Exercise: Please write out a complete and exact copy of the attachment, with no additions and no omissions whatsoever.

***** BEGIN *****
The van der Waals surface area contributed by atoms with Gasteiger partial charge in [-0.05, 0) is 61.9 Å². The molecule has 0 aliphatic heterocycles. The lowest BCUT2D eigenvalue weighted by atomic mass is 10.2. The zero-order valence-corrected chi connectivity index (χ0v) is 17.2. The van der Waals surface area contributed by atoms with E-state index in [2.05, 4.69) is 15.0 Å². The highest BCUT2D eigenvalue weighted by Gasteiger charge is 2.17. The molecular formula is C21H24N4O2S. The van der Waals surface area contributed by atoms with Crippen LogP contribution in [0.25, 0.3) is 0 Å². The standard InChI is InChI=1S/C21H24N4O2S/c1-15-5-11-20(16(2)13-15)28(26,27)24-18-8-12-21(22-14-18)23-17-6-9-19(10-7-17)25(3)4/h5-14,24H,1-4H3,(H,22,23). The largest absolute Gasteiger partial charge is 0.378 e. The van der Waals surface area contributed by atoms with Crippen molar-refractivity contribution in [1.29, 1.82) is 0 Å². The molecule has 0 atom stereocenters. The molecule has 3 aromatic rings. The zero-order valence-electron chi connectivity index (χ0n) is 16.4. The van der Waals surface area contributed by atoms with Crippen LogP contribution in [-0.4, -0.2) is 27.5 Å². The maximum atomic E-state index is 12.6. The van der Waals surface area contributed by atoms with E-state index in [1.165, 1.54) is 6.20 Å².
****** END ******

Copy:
The van der Waals surface area contributed by atoms with Gasteiger partial charge in [-0.05, 0) is 61.9 Å². The molecule has 0 aliphatic heterocycles. The lowest BCUT2D eigenvalue weighted by atomic mass is 10.2. The zero-order valence-corrected chi connectivity index (χ0v) is 17.2. The van der Waals surface area contributed by atoms with E-state index in [2.05, 4.69) is 15.0 Å². The highest BCUT2D eigenvalue weighted by Gasteiger charge is 2.17. The molecular formula is C21H24N4O2S. The van der Waals surface area contributed by atoms with Crippen LogP contribution in [0.25, 0.3) is 0 Å². The standard InChI is InChI=1S/C21H24N4O2S/c1-15-5-11-20(16(2)13-15)28(26,27)24-18-8-12-21(22-14-18)23-17-6-9-19(10-7-17)25(3)4/h5-14,24H,1-4H3,(H,22,23). The largest absolute Gasteiger partial charge is 0.378 e. The van der Waals surface area contributed by atoms with Crippen molar-refractivity contribution in [1.29, 1.82) is 0 Å². The molecule has 0 atom stereocenters. The molecule has 3 aromatic rings. The zero-order valence-electron chi connectivity index (χ0n) is 16.4. The van der Waals surface area contributed by atoms with Crippen LogP contribution in [-0.4, -0.2) is 27.5 Å². The maximum atomic E-state index is 12.6. The van der Waals surface area contributed by atoms with E-state index in [1.165, 1.54) is 6.20 Å².